These concepts of character development apply to writing for print as well. Even though we can’t literally see characters in books, writers can still establish beauty as a character trait, and it can still be important to the story, especially if that story is in the traditional vein of adventuring and questing. Come on, we’re human beings. One of our most important stories from antiquity is about a war that’s fought over who gets the hottie. The damsels, whether they be in distress or dishing out punishment, are traditionally beautiful. It’s a trope, and it serves a purpose. But that purpose is not to gratify a hyper-sexualized culture. Whether they be on screen or in the pages, women must be characters that have merit beyond their appearance.

The greatest example I have ever seen of this is Shu Lien, played by Michelle Yeoh in Ang Lee’s masterpiece, Crouching Tiger, Hidden Dragon. Shu Lien is beautiful. Really beautiful. But Lee does nothing to exploit this (no revealing clothing or anything like that) and just lets her be attractive. It is important for her to be lovely because there is a romance between her and Mu Bai, played by Chow Yun Fat, who is the baddest man in the martial arts world, and handsome to boot. So it is important for Shu Lien to be beautiful because Mu Bai, being a handsome and noble hero, could probably get whatever woman he desires, but for years his suppressed affection is directed at Shu Lien. It also matters that the character is a woman, because it emphasizes the fact that she has lived a tough life in the way of the warrior instead of a “boring” life at home, albeit a boring life that she sometimes desires as she regrets never acting on her feelings for Mu Bai.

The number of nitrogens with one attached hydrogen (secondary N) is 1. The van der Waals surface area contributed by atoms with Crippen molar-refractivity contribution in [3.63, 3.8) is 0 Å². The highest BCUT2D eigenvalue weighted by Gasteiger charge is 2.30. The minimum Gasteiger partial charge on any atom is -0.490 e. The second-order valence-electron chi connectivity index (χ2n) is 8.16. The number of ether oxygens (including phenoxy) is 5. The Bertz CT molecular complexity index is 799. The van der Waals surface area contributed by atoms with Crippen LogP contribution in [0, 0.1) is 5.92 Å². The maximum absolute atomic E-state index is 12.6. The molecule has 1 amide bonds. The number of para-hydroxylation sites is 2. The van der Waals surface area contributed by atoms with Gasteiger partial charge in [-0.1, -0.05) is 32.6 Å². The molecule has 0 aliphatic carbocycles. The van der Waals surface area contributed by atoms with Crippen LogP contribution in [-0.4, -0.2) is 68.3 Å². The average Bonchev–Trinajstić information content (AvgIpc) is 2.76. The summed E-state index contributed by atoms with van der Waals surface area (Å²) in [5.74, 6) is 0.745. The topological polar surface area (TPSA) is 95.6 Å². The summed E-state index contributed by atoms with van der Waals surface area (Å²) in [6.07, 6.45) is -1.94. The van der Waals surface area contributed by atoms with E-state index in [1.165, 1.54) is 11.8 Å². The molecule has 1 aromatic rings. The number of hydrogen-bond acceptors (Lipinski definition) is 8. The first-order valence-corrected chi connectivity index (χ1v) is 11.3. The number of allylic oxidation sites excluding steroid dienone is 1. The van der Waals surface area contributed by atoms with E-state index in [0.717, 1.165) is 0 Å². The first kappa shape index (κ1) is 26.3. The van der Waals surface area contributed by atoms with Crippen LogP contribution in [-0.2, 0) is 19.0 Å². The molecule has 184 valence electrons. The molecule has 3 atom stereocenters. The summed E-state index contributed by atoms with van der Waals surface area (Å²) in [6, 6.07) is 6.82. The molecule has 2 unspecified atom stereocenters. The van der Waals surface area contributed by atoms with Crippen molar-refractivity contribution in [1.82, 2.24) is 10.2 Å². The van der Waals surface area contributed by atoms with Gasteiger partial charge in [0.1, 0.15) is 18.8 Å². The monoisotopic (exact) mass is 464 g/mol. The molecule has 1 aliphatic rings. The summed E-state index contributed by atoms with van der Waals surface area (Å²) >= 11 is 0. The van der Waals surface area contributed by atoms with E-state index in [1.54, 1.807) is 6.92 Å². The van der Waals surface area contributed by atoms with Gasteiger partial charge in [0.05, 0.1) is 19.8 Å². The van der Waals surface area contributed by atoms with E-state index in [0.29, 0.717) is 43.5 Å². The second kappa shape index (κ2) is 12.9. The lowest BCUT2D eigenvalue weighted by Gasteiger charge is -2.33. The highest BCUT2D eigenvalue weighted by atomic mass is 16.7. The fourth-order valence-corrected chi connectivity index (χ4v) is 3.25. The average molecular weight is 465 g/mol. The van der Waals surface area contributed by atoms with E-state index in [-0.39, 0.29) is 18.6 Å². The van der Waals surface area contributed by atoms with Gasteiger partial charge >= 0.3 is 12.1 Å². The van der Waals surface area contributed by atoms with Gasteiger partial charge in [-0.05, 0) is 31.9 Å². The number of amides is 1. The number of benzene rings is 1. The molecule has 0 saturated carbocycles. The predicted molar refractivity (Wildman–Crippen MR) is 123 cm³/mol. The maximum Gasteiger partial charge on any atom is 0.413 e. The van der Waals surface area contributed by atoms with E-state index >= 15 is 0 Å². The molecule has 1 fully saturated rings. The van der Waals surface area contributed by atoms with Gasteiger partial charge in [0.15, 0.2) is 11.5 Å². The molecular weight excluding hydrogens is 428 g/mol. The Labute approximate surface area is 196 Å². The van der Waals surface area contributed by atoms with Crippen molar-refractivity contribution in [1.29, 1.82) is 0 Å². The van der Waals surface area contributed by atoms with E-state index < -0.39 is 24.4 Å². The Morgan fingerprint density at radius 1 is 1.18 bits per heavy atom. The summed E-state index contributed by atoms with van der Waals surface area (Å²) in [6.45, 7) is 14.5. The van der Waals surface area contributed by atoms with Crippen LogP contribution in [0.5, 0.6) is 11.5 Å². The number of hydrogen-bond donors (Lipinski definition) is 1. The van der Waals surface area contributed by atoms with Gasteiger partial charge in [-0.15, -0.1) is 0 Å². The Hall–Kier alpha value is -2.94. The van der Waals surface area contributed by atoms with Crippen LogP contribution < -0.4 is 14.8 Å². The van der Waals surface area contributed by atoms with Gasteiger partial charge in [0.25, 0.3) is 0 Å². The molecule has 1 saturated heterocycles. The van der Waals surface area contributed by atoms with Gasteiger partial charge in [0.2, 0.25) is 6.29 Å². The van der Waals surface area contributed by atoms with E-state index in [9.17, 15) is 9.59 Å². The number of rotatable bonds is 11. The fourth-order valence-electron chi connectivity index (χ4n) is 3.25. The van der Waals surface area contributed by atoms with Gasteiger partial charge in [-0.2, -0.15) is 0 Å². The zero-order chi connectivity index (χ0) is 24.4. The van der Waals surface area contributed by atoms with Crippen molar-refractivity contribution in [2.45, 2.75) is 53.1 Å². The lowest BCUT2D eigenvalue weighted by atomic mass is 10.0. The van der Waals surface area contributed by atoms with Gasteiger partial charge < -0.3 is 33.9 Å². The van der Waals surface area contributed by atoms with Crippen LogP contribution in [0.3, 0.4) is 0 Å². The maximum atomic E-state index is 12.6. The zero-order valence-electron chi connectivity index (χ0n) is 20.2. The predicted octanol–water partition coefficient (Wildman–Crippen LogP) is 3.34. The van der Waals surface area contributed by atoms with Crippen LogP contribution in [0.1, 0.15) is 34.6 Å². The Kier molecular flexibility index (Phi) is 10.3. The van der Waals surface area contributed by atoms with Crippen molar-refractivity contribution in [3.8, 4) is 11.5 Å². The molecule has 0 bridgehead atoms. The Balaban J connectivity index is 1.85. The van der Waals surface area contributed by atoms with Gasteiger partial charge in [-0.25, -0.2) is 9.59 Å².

Lee spends more time emphasizing the fact that Shu Lien is a master of martial arts and a capable and accomplished warrior. She demonstrates skill with a number of weapons and impresses in a couple of stunning fight scenes. Shu Lien is believable as an action hero. I don’t know that anyone really thinks Lara Croft (Angelina Jolie’s sexy adventurer in the Tomb Raider movies) is a legitimate fighter, but no one can question the authenticity of Shu Lien’s mastery of combat.

Lee builds Shu Lien beyond her beauty and her martial arts prowess. She is kind, selfless, loyal, brave, humble, and wise. Overall, she’s a very honorable character. And Lee does not even need to tell the audience this; we see it played out in the movie. What makes this depth of character even more remarkable is its juxtaposition to how Asian women are often portrayed in movies. They either become passive, exotic decorations, or they play out as seductive dragon-ladies. I don’t know if dragon-lady is actually a term but I’m using it. You get what I’m saying.